American hoarders helping push up rates of opioid addiction, overdose – Tim Mullaney, special to CNBC – Sept 2017
Your medicine cabinet could be contributing to the opioid epidemic.
What happened the last time you were prescribed an opioid? If you’re like most people, you didn’t finish them — and didn’t dispose of them — in effect, making you a potential source of illicit drugs and addiction that has been exploding across America.
What utter nonsense. Recent data shows that opioid prescriptions are already at a 10-year low. (See Overdoses Increasing While Opioid Rx at 10-year Low)
Drug users have moved on to more plentiful, less expensive, and more accessible opioids they can simply buy on the street.
But these days, street drugs like heroin or black market opioid pills frequently contain fentanyl, which is cheaper, easier to buy, and much more powerful, thus also making an overdose much more likely.
This rogue supply of painkiller is alarming, given the latest data on addiction deaths: Even after years of heightened attention from politicians and the press to the nationwide opioid epidemic, 2016 saw an increase in overdose deaths of 21 percent, with rates of synthetic-opioid deaths doubling, according to the Centers for Disease Control and Prevention.
“There are around 200 million opioid scripts a year. … It’s an extraordinary reserve,” said Keith Humphreys, a professor of psychiatry and behavioral sciences at Stanford University who worked on drug policy for the Obama administration. “That’s just as many scripts as there are adults; it’s such a huge reservoir to tap. … Lots of people just don’t think about it,” Humphreys said.
As many as 92 percent of patients don’t finish their painkillers,
That means “as many as 92%” did NOT become addicted.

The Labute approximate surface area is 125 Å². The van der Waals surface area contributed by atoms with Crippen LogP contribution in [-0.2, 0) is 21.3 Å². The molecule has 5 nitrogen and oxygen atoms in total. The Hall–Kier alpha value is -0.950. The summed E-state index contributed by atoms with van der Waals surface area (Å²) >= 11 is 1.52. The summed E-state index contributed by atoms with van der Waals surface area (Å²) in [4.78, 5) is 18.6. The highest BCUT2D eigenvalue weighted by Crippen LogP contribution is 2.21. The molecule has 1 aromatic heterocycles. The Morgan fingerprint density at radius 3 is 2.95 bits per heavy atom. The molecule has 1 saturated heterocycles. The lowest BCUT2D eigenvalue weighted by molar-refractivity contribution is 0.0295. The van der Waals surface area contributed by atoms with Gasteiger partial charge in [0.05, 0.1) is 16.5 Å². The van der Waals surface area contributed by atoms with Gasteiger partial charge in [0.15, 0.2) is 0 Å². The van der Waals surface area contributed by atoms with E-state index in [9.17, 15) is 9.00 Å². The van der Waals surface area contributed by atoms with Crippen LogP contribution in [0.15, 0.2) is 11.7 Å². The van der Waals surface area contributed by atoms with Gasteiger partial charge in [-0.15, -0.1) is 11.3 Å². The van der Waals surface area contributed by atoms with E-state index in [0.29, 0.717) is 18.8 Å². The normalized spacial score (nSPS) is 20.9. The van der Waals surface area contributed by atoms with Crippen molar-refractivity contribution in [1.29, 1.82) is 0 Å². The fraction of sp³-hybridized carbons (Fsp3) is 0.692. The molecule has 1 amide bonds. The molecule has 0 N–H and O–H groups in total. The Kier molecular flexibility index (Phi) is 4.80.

An addicted person cannot hoard their drug of choice. Addiction is a compulsion to use, so they use the drug continually until it’s all gone. If patients have opioid pills sitting around and don’t take them, it proves they aren’t addicted.
Yet we repeatedly hear about people being prescribed opioids and many of them becoming addicted. But here we have 90% of patients with their unused opioids, with no compulsion to take them.
Many patients stop taking pills because their pain has receded, according to between 42 percent and 71 percent of those studied. A smaller group of patients stopped taking the pills because of side effects.
Again, this is a sign they are using the medication only for pain, NOT to feed an addiction.
Opioids account for 2 million people with a substance-abuse problem, according to the American Society of Addiction Medicine.
Most people with opioid problems began by using pills they were prescribed as pain relievers, but more recent twists in the epidemic include a resurgence of heroin addiction and abuse of fentanyl, the drug that singer Prince overdosed on last year.
I’ll bet all people with opioid problems “began” by using alcohol, or maybe coffee, or aspirin too.
Original article: American hoarders helping push up rates of opioid addiction, overdose